Thursday, March 21, 2013


Solar flares are the most energetic explosions in our Sun’s atmosphere. A typical solar flare releases anywhere between ~10 thousand up to ~100 million times the world’s annual energy consumption in a matter of hours. The most powerful solar flare in recorded history was the Carrington Event which took place in the year 1859. This solar flare created a large geomagnetic storm on Earth which damaged telegraph systems and produced dramatic aurorae all around the world, visible even as far as the tropical latitudes. Should such an event occur in the present day, it would be very damaging to our technological society. Even so, flares that are many times more energetic than the Carrington Event are known to occur on other Sun-like stars. These flares are known as superflares and they are typically ~10 to ~1000 times more energetic than the Carrington Event. Whether our present Sun is capable of launching a superflare is not just of astrophysical important, but also of sociological importance.

Kepler is a space telescope designed to detect Earth-like planets around other stars. It constantly monitors the brightness of over a hundred thousand stars to a high level of precision and look for periodic dips in brightness that could be indicative of a planet crossing in front of its parent star. Using data collected by Kepler from April 2009 to December 2009, a study by Maehara et al. (2012) discovered 365 superflares on 148 solar type stars. Among them, 14 superflares came from Sun-like stars with rotational periods longer than 10 days and surface temperatures of 5,600 K £ T £ 6,000 K. Note that our Sun has a rotational period of over 25 days and a surface temperature of 5778 K. Based on this, it is estimated for a Sun-like star that a superflare 100 times more energetic than the Carrington Event occur once ever 800 years and a superflare 1000 times more energetic than the Carrington Event occur once ever 5000 years. If this occurrence rate is applicable to our Sun, then sometime during the next few hundred or thousand years, a superflare could pose a serious threat to our technology dependant civilization.

The study by Maehara et al. (2012) shows that the occurrence rate of superflares on slowly rotating stars (rotational periods longer than 10 days) is much lower than on rapidly rotating stars as most of the 365 superflares observed by Kepler occurred on stars that rotated in less than 10 days. This is because the energy of stellar flares depends on stellar magnetic activity and more rapidly rotating stars have higher magnetic activity. However, the maximum energy of a superflare remains unchanged regardless of whether the star is slowly or rapidly rotating. This means that superflares from slowly rotating stars are just as powerful as those from rapidly rotating stars.

It has been proposed that the presence of a close-in hot-Jupiter around a star affects the star’s magnetic activity and superflares can only occur on stars with hot-Jupiters. This suggests that our Sun is unlikely to have a superflare since there is no hot-Jupiter orbiting our Sun. However, the study by Maehara et al. (2012) paints a different picture. Given that the probability for a transit of a hot-Jupiter in front of its parent star is about 10 percent and assuming that the superflares on all 148 stars were caused by hot-Jupiters, then Kepler should have already detected about 15 hot-Jupiters. Instead, not a single hot-Jupiter was found around the 148 solar type stars with superflares. Since Kepler has almost completed its survey of hot-Jupiters, the non-detection of hot-Jupiters shows that it is not necessary to have a hot-Jupiter for the production of superflares.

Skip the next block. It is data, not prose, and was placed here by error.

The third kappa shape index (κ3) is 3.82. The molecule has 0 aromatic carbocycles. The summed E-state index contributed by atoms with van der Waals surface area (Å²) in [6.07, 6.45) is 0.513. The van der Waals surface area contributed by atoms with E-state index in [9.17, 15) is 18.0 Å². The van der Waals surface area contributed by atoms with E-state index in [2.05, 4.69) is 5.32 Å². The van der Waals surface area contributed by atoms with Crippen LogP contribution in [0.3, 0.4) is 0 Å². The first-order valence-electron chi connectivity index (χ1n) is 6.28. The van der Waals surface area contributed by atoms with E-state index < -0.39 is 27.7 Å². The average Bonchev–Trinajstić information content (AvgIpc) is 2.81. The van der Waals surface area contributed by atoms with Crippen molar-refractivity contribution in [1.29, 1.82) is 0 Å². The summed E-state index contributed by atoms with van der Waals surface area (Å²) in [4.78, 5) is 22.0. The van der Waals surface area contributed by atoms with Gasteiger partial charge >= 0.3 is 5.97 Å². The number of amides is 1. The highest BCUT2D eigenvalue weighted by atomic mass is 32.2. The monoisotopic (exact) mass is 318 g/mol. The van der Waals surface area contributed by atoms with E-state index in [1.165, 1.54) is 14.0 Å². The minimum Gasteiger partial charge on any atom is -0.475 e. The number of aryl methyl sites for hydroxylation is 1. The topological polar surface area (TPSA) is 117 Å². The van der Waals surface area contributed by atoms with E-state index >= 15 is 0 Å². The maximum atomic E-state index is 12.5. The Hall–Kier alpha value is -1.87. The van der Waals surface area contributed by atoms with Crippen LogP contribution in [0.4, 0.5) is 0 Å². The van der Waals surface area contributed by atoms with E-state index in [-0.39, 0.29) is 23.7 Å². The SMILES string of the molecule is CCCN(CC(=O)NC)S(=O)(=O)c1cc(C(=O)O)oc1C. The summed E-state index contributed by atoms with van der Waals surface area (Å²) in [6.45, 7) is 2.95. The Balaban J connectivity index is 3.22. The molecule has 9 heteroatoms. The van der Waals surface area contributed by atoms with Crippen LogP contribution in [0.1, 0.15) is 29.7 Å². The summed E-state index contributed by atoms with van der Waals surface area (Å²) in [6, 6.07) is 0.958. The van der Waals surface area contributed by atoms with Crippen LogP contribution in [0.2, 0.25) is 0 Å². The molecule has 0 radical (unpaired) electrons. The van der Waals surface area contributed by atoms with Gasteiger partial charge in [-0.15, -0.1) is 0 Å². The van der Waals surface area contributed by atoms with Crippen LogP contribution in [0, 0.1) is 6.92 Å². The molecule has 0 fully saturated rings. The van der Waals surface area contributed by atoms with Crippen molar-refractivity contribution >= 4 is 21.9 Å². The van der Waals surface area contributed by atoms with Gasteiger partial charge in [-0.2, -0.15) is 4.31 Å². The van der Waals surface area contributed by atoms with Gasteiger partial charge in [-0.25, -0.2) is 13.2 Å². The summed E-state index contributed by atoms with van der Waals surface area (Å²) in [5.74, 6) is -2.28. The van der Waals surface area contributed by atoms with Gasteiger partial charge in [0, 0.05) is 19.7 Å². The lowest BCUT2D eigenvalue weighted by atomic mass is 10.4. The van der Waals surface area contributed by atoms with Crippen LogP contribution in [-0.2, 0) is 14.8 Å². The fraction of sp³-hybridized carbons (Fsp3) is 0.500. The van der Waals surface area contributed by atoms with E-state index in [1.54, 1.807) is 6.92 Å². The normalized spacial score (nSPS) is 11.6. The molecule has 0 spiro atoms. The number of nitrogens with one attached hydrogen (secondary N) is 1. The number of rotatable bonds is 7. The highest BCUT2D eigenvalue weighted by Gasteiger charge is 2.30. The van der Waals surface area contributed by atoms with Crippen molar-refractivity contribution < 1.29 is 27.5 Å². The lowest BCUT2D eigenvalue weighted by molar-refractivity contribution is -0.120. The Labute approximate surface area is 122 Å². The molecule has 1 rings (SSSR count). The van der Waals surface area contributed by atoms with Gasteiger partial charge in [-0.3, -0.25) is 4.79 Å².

There is no record of any superflare from our Sun over the last few thousand years. The largest solar flare known to date is still the Carrington Event in the year 1859. Nevertheless, there are a number of curious events in history that might be attributed to superflares from our Sun even though there is a lack of evidence at present to form any meaningful conclusion. One such event was published in a study by Miyake et al. (2012) where they discovered a rapid increase in cosmic-rays from AD 774 to 775. This was inferred from a spike in concentration of carbon-14 found in the tree rings of Japanese cedar trees. Carbon-14 is a radioactive isotope of carbon produced when high energy radiation enters the Earth’s atmosphere. If a superflare from our Sun is responsible, the flare will need to be ~1000 times more energetic than the Carrington Event to produce the spike in carbon-14.

1. Maehara et al., “Superflares on solar-type stars”, Nature 485, 478-481 (24 May 2012)
2. Miyake et al., “A signature of cosmic-ray increase in AD 774-775 from tree rings in Japan”, Nature 486, 240-242 (14 June 2012)